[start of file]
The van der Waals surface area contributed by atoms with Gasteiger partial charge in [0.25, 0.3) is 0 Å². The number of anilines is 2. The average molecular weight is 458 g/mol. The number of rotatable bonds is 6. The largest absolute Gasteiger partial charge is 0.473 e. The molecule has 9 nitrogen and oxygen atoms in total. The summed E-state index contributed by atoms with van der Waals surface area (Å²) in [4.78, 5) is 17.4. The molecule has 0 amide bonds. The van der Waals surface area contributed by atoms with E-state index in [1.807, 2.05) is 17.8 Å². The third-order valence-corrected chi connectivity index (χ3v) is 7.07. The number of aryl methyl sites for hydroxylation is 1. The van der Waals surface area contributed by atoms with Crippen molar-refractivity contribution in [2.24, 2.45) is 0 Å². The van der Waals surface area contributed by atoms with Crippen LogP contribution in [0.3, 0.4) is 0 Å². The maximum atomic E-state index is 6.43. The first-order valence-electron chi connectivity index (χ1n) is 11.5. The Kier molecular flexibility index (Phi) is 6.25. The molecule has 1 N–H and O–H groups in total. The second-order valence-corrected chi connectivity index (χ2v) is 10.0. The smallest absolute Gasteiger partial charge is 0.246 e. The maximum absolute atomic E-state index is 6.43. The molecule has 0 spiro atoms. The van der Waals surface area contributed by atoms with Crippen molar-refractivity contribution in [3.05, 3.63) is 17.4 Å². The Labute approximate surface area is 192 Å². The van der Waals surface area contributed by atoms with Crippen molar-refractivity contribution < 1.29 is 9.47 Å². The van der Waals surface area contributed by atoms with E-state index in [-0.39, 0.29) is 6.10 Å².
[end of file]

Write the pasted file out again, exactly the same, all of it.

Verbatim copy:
The van der Waals surface area contributed by atoms with Gasteiger partial charge in [0.25, 0.3) is 0 Å². The number of anilines is 2. The average molecular weight is 458 g/mol. The number of rotatable bonds is 6. The largest absolute Gasteiger partial charge is 0.473 e. The molecule has 9 nitrogen and oxygen atoms in total. The summed E-state index contributed by atoms with van der Waals surface area (Å²) in [4.78, 5) is 17.4. The molecule has 0 amide bonds. The van der Waals surface area contributed by atoms with E-state index in [1.807, 2.05) is 17.8 Å². The third-order valence-corrected chi connectivity index (χ3v) is 7.07. The number of aryl methyl sites for hydroxylation is 1. The van der Waals surface area contributed by atoms with Crippen molar-refractivity contribution in [2.24, 2.45) is 0 Å². The van der Waals surface area contributed by atoms with Crippen LogP contribution in [0.3, 0.4) is 0 Å². The maximum atomic E-state index is 6.43. The first-order valence-electron chi connectivity index (χ1n) is 11.5. The Kier molecular flexibility index (Phi) is 6.25. The molecule has 1 N–H and O–H groups in total. The second-order valence-corrected chi connectivity index (χ2v) is 10.0. The smallest absolute Gasteiger partial charge is 0.246 e. The maximum absolute atomic E-state index is 6.43. The molecule has 0 spiro atoms. The van der Waals surface area contributed by atoms with Crippen molar-refractivity contribution in [3.05, 3.63) is 17.4 Å². The Labute approximate surface area is 192 Å². The van der Waals surface area contributed by atoms with Crippen molar-refractivity contribution < 1.29 is 9.47 Å². The van der Waals surface area contributed by atoms with E-state index in [-0.39, 0.29) is 6.10 Å².